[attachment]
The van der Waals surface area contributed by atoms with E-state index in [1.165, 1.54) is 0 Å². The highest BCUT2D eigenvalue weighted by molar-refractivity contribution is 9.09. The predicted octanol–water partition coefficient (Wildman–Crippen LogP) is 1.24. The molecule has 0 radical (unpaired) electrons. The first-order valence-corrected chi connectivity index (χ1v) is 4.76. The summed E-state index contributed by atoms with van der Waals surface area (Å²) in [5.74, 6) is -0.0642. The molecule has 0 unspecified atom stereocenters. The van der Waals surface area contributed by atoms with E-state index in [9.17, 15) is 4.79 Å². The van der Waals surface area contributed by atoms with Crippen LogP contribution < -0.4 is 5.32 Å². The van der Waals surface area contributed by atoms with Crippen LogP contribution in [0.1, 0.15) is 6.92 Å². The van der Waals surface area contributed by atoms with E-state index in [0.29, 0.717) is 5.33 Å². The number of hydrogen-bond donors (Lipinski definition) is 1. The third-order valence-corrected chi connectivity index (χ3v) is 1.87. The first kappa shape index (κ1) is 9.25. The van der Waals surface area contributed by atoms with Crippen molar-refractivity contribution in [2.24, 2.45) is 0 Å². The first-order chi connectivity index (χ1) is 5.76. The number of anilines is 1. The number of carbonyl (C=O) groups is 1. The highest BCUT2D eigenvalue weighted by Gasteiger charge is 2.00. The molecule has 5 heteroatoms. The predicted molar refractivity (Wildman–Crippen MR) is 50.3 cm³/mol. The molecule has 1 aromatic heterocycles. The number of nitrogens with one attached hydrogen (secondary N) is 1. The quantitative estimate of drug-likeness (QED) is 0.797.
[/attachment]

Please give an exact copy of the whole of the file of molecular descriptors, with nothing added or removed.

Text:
The van der Waals surface area contributed by atoms with E-state index in [1.165, 1.54) is 0 Å². The highest BCUT2D eigenvalue weighted by molar-refractivity contribution is 9.09. The predicted octanol–water partition coefficient (Wildman–Crippen LogP) is 1.24. The molecule has 0 radical (unpaired) electrons. The first-order valence-corrected chi connectivity index (χ1v) is 4.76. The summed E-state index contributed by atoms with van der Waals surface area (Å²) in [5.74, 6) is -0.0642. The molecule has 0 unspecified atom stereocenters. The van der Waals surface area contributed by atoms with E-state index in [9.17, 15) is 4.79 Å². The van der Waals surface area contributed by atoms with Crippen LogP contribution < -0.4 is 5.32 Å². The van der Waals surface area contributed by atoms with Crippen LogP contribution in [0.1, 0.15) is 6.92 Å². The van der Waals surface area contributed by atoms with E-state index in [0.29, 0.717) is 5.33 Å². The number of hydrogen-bond donors (Lipinski definition) is 1. The third-order valence-corrected chi connectivity index (χ3v) is 1.87. The first kappa shape index (κ1) is 9.25. The van der Waals surface area contributed by atoms with Crippen molar-refractivity contribution in [2.24, 2.45) is 0 Å². The first-order chi connectivity index (χ1) is 5.76. The number of anilines is 1. The number of carbonyl (C=O) groups is 1. The highest BCUT2D eigenvalue weighted by Gasteiger charge is 2.00. The molecule has 5 heteroatoms. The predicted molar refractivity (Wildman–Crippen MR) is 50.3 cm³/mol. The molecule has 1 aromatic heterocycles. The number of nitrogens with one attached hydrogen (secondary N) is 1. The quantitative estimate of drug-likeness (QED) is 0.797.